Too soon to tell on reliability, but SRAM has done a lot to say that they’ve tested this and it’s reliable.  They have a lot riding on the durability of this drivetrain, as they’ve put their eggs wholly into the wireless basket, and they’ve had some high profile challenges with product reliability over the past few years.  I’m hopeful and cautiously optimistic that this will be a reliable product.

What about having to maintain 2 (or 4) batteries?  Well the compact Li-ion batteries in the shifters should last a long time, and are easy to swap.  The toggles have status lights that will tell you battery status, so you’re not left stranded.  The batteries on the derailleurs are the same size and are interchangeable.  Removal/installation is a breeze, and charging 2 batteries is not much more of a hassle than charging 1.  I don’t know what battery life will be like, obviously.  One significant advantage I see over Shimano is that the batteries are interchangeable.  If you forget to charge and go out on a ride, chances are that your rear derailleur will die first–and you can stop, swap front/rear batteries, and continue your ride with a 1x setup.  That’s a huge advantage over Shimano (which defaults to 1x when the battery starts dying, but from experience, it’s not a very long window that it continues to operate).

I also think it’s a big advantage to have the batteries be external and easily accessible.  Sure, you see them more…but if my Shimano battery ever has a problem, replacement is more of a pain.  It’s also more of a pain planning for a Di2 compatible bike that can hide the battery and wiring (as I hate the look of external Di2 batteries on bikes).

For some bikes, the eTap is a no-brainer.  Bikes that aren’t Di2 compatible?  Yessir.  Bikes for travel, folding bikes and tandems (where cables are either inconvenient to set up or less reliable because of long pull distances)?  Absolutely.  I would love to run a set of eTap on the Mandem some day–that bike is screaming for this drivetrain.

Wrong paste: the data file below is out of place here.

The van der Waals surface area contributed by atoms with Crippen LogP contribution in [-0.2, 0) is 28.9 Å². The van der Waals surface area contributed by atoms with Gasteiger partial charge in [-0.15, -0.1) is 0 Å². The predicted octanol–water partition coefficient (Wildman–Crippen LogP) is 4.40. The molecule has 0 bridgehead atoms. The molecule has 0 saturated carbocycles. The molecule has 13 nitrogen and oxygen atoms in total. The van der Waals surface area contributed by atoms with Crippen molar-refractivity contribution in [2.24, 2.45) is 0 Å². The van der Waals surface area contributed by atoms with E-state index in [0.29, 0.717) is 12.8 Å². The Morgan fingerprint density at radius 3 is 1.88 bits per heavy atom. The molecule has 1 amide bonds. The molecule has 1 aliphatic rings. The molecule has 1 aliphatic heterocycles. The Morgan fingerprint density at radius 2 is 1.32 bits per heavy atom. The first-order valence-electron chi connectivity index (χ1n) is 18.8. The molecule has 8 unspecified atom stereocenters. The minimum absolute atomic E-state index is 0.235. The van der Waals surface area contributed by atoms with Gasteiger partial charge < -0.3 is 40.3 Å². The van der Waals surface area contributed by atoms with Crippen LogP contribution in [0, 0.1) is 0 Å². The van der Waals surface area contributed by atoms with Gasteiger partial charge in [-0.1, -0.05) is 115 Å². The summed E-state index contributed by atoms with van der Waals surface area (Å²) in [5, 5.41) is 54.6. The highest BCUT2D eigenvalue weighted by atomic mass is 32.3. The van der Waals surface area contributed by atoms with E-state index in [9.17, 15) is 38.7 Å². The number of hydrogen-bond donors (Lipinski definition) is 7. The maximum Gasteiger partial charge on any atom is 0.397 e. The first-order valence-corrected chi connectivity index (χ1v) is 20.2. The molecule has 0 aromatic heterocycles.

So let’s do the big question: if I was building a bike tomorrow, would I go Di2 or eTAP?  Well, first I’d look into whether the shifting speed can be adjusted.  I’d really like the shifting to be more responsive than it was–and I’m thinking that something had to have been off on this particular setup, as other reviews I have read have not had this concern.

But yes, if I was buying tomorrow, I’d go eTAP.  Everything I’ve read has praised the stability and durability, and there have not been problems with cross-communication across other bikes running them in group rides.  The wireless setup is a big plus in my mind–and it opens up a range of bikes to the benefits of electronic shifting, without the detriment of trying to retrofit wires and batteries.  The feel of the toggles was great–and single toggles are better than the small buttons on Shimano, to my taste, particularly if you’re riding in adverse conditions with gloves on.

Moreover as I said recently, I’m moving from being a Shimano guy to a SRAM guy, based on Shimano’s intolerable market practices.  So yes, if I was building a new drop bar bike tomorrow, I’d put eTAP on it.  Time will tell how the reliability stacks up–I’m optimistic as noted above.  In the interim, it’s a great advance in technology that really opens up a lot of new opportunities for elegant electronic shifting.

Now I just need to make friends with someone at SRAM for some longer-term testing on the Mandem…



Trek Domane SLR Review

To Joel, see the disclaimers at the bottom, before you start reading.

My local bike shop, North Central Cyclery, just got in a brandy-spankin’ new Trek Domane SLR.  For those of you hiding under rocks, this is the new design that Fabian took to Paris-Roubaix last weekend.  The bike was fully kitted out with Aeolus 3 tubeless ready carbon clinchers, SRAM ETap Red 2×11, Bontrager’s new brakes, the new Bontrager ISOCore bar, 700x28c tires and, most importantly, the adjustable ISO-Speed rear dampener and ISO-speed front dampener.